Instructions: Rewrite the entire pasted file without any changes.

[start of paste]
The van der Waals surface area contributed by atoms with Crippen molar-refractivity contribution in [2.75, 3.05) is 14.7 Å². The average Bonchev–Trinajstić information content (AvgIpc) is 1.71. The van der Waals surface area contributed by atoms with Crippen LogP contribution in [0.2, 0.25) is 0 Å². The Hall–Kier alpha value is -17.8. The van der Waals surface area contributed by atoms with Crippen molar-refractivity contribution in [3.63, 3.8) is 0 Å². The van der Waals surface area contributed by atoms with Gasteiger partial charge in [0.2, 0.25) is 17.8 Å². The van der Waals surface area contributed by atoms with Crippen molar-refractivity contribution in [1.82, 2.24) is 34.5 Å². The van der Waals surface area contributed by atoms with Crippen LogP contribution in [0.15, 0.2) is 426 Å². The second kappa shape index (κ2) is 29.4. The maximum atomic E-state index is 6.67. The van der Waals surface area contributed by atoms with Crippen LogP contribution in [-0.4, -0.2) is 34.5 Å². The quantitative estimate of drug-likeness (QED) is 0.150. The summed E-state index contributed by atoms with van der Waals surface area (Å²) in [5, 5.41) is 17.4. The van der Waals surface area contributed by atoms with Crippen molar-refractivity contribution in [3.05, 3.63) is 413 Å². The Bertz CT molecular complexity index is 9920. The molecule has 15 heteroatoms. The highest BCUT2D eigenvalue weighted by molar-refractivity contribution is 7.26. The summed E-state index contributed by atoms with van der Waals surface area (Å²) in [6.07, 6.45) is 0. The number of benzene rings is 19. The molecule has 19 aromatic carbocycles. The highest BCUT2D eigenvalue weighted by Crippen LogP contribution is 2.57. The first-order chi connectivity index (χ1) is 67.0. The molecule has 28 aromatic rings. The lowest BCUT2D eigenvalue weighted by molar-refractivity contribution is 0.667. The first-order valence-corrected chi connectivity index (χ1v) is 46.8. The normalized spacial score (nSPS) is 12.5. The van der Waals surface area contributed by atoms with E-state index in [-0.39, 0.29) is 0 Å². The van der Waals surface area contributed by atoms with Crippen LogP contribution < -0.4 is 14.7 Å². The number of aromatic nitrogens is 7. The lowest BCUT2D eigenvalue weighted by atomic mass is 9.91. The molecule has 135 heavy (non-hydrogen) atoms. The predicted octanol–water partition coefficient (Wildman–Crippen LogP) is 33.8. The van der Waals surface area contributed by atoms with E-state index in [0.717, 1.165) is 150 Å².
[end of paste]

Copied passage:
The van der Waals surface area contributed by atoms with Crippen molar-refractivity contribution in [2.75, 3.05) is 14.7 Å². The average Bonchev–Trinajstić information content (AvgIpc) is 1.71. The van der Waals surface area contributed by atoms with Crippen LogP contribution in [0.2, 0.25) is 0 Å². The Hall–Kier alpha value is -17.8. The van der Waals surface area contributed by atoms with Crippen molar-refractivity contribution in [3.63, 3.8) is 0 Å². The van der Waals surface area contributed by atoms with Gasteiger partial charge in [0.2, 0.25) is 17.8 Å². The van der Waals surface area contributed by atoms with Crippen molar-refractivity contribution in [1.82, 2.24) is 34.5 Å². The van der Waals surface area contributed by atoms with Crippen LogP contribution in [0.15, 0.2) is 426 Å². The second kappa shape index (κ2) is 29.4. The maximum atomic E-state index is 6.67. The van der Waals surface area contributed by atoms with Crippen LogP contribution in [-0.4, -0.2) is 34.5 Å². The quantitative estimate of drug-likeness (QED) is 0.150. The summed E-state index contributed by atoms with van der Waals surface area (Å²) in [5, 5.41) is 17.4. The van der Waals surface area contributed by atoms with Crippen molar-refractivity contribution in [3.05, 3.63) is 413 Å². The Bertz CT molecular complexity index is 9920. The molecule has 15 heteroatoms. The highest BCUT2D eigenvalue weighted by molar-refractivity contribution is 7.26. The summed E-state index contributed by atoms with van der Waals surface area (Å²) in [6.07, 6.45) is 0. The number of benzene rings is 19. The molecule has 19 aromatic carbocycles. The highest BCUT2D eigenvalue weighted by Crippen LogP contribution is 2.57. The first-order chi connectivity index (χ1) is 67.0. The molecule has 28 aromatic rings. The lowest BCUT2D eigenvalue weighted by molar-refractivity contribution is 0.667. The first-order valence-corrected chi connectivity index (χ1v) is 46.8. The normalized spacial score (nSPS) is 12.5. The van der Waals surface area contributed by atoms with E-state index in [-0.39, 0.29) is 0 Å². The van der Waals surface area contributed by atoms with Crippen LogP contribution < -0.4 is 14.7 Å². The number of aromatic nitrogens is 7. The lowest BCUT2D eigenvalue weighted by atomic mass is 9.91. The molecule has 135 heavy (non-hydrogen) atoms. The predicted octanol–water partition coefficient (Wildman–Crippen LogP) is 33.8. The van der Waals surface area contributed by atoms with E-state index in [0.717, 1.165) is 150 Å².